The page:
Until eclipsed by Pope John Paul II, Wyszyński was the greatest churchman of the twentieth century. Watching him as a young priest, and then alongside him as brother cardinal, Wojtyła learned how the piety of the Catholic faithful, channeled in mass processions and pilgrimages, could be a powerful evangelical and cultural force.
Sapieha and Wyszyński were Wojtyła's two most important models for how to be a bishop, even though he would chart his own creative course. Providence has its ways, but without those two indomitable prelates, it is hard to imagine that Wojtyła would have changed the Church and the world as he did.
The day after the famous “be not afraid” homily at the inauguration of his Petrine ministry, the new Polish pope welcomed an audience of Polish pilgrims led by Wyszyński. The two of them locked in an emotional embrace, the new pope refusing to let the old primate kneel before him. That encounter became so famous that a statue of it occupies the central courtyard of the Catholic University of Lublin.
“Venerable and beloved Cardinal Primate, allow me to tell you just what I think,” John Paul said on that occasion.
This Polish pope, full of the fear of God, but also of trust, is beginning a new pontificate, and would not be on Peter’s chair were it not for your faith which did not retreat before prison and suffering. Were it not for your heroic hope, your unlimited trust in the Mother of the Church! Were it not for Jasna Góra, and the whole period of the history of the Church in our country, together with your ministry as bishop and primate!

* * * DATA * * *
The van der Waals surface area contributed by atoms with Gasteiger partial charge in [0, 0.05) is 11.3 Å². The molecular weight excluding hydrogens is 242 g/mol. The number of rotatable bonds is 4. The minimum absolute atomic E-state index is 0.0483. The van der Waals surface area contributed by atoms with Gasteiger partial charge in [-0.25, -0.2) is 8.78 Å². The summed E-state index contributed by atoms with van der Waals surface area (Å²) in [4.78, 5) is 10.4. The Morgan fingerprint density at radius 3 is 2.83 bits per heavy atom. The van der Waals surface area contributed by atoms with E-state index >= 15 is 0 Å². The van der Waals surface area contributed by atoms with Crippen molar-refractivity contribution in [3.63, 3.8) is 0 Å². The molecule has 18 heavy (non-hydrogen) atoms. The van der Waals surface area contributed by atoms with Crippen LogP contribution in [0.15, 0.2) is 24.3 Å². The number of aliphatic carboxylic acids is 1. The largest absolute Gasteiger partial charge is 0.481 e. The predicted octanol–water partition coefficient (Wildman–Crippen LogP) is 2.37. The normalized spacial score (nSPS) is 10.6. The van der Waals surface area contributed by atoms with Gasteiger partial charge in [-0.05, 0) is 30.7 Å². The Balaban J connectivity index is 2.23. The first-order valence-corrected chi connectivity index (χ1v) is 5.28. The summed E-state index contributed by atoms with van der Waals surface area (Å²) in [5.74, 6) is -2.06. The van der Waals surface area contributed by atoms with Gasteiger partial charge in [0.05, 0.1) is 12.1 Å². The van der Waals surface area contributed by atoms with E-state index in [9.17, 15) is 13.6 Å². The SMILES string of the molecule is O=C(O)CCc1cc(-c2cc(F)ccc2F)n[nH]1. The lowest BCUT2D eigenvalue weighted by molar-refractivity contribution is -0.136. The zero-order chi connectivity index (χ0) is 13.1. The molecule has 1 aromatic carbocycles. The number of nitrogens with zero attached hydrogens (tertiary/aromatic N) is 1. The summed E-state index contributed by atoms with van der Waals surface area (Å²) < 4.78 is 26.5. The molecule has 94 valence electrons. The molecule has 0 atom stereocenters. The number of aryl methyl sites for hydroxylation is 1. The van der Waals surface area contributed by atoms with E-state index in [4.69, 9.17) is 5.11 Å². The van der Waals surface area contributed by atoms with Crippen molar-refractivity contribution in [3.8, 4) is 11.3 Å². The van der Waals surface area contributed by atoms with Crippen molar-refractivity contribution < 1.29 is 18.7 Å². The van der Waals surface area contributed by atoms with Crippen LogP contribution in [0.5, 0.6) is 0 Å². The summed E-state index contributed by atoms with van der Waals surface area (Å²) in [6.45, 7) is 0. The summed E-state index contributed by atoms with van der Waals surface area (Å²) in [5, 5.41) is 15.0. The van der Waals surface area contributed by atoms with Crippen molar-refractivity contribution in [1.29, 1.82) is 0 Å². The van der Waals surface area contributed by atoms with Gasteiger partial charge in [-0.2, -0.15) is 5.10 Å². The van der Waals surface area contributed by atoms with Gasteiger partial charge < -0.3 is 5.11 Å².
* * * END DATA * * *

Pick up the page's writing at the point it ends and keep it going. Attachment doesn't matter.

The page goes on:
This year marks the 75th anniversary of Sapieha’s cardinalate, Wyszyński’s episcopal consecration, and Wojtyła’s priestly ordination. For good measure, the Polish parliament has declared 2021 the “Year of Stefan Wyszynski,” marking the 120th anniversary of his birth in 1901 and the 40th anniversary of his death in 1981.
The pandemic has delayed it by a year, but Primate Wyszyński will be beatified on September 12 in Warsaw. The Poles know their anniversaries, so many will note that it was on September 12, 1683, that King Jan III Sobieski of Poland won the Battle of Vienna, turning back the Ottoman Turks and securing the liberty of Christian Europe. “I came, I saw, God conquered,” Sobieski would say.
Seventy-five years ago, the day after being ordained by Cardinal Sapieha, Fr. Karol Wojtyła chose to offer his first Holy Mass in the St. Leonard crypt chapel of Wawel cathedral. The altar is just a few meters away from the tomb of Jan Sobieski. Would the new priest have known that seventy-five years later, on the anniversary of Sobieski’s greatest triumph, the new bishop of Lublin would be beatified as the greatest primate in the history of Poland, the David who would battle the communist Goliath?
Of course not. Anniversaries make clear the history that was hidden at the time: Nineteen forty-six was a new dawn for Polish Catholics and for the whole of Europe.
Raymond J. de Souza is a priest in the archdiocese of Kingston, Ontario.